Archive for March, 2011

When Governor Brown announced an end to budget negotiations with the Republicans who dared to defy their party’s mandate concerning taxes, little information was provided by either side as to the reasons for the breakdown.

Sure, there were accusations – Brown stated it was about tax breaks for corporations and a seven-page list of concessions supposedly provided by the Republicans at the last-minute.  GOP Senator Bob Huff said his team was not asking for everything, but for concessions on major issues only.  Brown’s willingness to accept major changes to pensions was questioned.

Unfortunately, negotiations were behind closed doors, so we can only speculate what the major sticking points were, but I imagine they were known almost all along by Brown and Huff.  Therefore, the terse break-off had more to do with the clock running out for getting a measure on the June ballot.  It was simply an opportunity for Brown to engage in theatrics, something he knew for weeks would happen.

Quite frankly, both sides knew from the start that the gulf would be too wide, but went through the motions for appearance sake.

The seven-page list containing fifty-three items that Brown objected to was probably a recap of many talking points, both formal and informal, over the many weeks.  I really doubt there were any surprises. 

The budget discussions, then, were nothing more than a warm-up for a showdown on pension reform and spending caps.

Spending caps might be the easier of the two to settle.  Pension reforms might be a different matter since there may not be unanimity even among Republicans

It is important to note that Brown did not say discussions were dead. He acknowledged that the problems accumulated over decades and would take time to resolve.

In my view, there should be no extensions without pension reform.  Reforms must include a timetable for weaning employees off of defined benefit plans and significantly increasing employee contribution rates to shield the taxpayers from market risk.  Much higher contributions to health plans should also be mandatory.

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This is the time of year that drives accountants crazy, but it has nothing to do with income taxes.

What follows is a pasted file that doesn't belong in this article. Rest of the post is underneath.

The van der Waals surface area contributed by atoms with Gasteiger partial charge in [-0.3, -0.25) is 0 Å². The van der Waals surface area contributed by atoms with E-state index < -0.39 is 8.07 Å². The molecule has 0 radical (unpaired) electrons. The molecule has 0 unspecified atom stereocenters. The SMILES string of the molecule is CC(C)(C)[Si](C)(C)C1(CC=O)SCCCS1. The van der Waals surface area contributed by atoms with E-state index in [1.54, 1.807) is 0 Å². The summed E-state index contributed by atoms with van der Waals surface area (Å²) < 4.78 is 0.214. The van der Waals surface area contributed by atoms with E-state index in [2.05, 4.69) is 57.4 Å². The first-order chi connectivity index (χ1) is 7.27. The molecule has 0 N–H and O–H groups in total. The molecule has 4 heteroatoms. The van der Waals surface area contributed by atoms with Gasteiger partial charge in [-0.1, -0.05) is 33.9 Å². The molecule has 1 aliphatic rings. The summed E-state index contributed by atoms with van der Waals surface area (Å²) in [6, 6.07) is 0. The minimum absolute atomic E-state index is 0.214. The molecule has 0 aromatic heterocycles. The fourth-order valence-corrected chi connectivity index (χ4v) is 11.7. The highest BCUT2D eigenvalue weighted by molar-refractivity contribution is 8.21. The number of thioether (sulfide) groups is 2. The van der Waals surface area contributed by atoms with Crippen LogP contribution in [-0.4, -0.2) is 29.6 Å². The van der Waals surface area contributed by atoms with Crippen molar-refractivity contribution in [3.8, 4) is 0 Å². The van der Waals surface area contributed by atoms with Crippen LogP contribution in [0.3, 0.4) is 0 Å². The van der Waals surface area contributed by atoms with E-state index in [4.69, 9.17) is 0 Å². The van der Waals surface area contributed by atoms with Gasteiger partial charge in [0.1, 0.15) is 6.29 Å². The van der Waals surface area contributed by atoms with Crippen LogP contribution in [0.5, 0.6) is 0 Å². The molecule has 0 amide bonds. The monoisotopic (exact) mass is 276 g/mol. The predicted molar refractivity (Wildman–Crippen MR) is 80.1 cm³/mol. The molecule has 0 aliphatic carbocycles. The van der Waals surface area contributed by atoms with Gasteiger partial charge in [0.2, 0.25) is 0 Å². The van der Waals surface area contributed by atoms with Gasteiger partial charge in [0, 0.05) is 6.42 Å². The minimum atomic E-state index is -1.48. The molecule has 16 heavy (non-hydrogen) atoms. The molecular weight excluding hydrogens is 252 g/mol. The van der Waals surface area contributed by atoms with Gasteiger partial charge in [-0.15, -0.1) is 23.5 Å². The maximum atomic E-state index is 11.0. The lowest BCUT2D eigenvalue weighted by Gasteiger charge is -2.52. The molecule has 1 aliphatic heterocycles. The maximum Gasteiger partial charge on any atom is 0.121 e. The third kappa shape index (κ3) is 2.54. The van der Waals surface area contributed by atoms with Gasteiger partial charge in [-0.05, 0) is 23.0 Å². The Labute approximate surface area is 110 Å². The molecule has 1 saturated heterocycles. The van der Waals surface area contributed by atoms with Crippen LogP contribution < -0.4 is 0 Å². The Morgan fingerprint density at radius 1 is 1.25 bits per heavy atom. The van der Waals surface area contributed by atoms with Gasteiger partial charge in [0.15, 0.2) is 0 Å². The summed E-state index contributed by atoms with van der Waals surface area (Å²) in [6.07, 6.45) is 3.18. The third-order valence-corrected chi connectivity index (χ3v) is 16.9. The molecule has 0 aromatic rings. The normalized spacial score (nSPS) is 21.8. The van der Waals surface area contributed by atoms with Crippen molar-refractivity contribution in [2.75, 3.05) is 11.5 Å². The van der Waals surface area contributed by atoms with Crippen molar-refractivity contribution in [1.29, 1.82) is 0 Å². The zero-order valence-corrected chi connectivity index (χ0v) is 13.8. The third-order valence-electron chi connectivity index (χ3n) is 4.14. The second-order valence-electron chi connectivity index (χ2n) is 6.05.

Business owners who dutifully file returns with government departments, such as the Los Angeles Office of Finance and the State Board of Equalization, receive reminders many days after filings have been completed on-line even though an official confirmation number was provided.

Mailing these reminders must cost money state and local governments can ill afford to spend.

I could understand receiving a reminder a couple of weeks after a manual return is filed, but two weeks after one was filed on-line and acknowledged is indicative of poor billing and receivable systems.

Information technology is another piece of the infrastructure that has been allowed to deteriorate.  Politicians spending money to improve efficiency is not as self-rewarding as giving it away in the form of compensation and benefits.  Accounting and information systems don’t contribute to campaign war chests; union members do, although the rank and file have little say in the matter.

If we want to attract and retain businesses, our governments must have the capability to professionally service them.

Efficient billing systems provide two benefits:  less frustration on the part of the customer/taxpayer and better collection rates for the government unit.  Both sides will spend less time per transaction – that’s a win-win.

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The Lake Tahoe snowpack is 176% of normal, which is probably indicative of the Sierra as a whole.

The powerful winter storms have left the ski resorts with 12 – 25 foot bases.

They have kept me busy as well – I have been shoveling off and on since Thanksgiving.


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The mayor knows all too well that most Angelenos don’t look beyond the gross numbers.

When they hear of $400 million in savings from the pension and benefit deal tentatively approved last Thursday, many will conclude that the city’s deficit, with estimates ranging from $400 million to $500 million through the next fiscal year, has been largely resolved.

He called it a watershed moment.

The reality is that $400 million is spread out over three to four years, but the deficit will still continue to grow by $300 million and up for at least the next four years net of the savings.  Even if concessions are won from Police and Fire, the gap will still be at least $200 million per year.

What’s more, the safety valve provided by furloughs has been turned off as a result of the deal, leaving only layoffs as the remaining firewall between insolvency and survival.

The proposed agreement does not even address the unfunded pension liability estimated to be at least $1 billion.  At some point, that needs to be amortized through even higher contributions.  Doing that will become more difficult with retirees nearly equal in number to active employees as of today – there will be an increasingly smaller base available to cover overcommitments made to those already receiving pension and retiree healthcare benefits.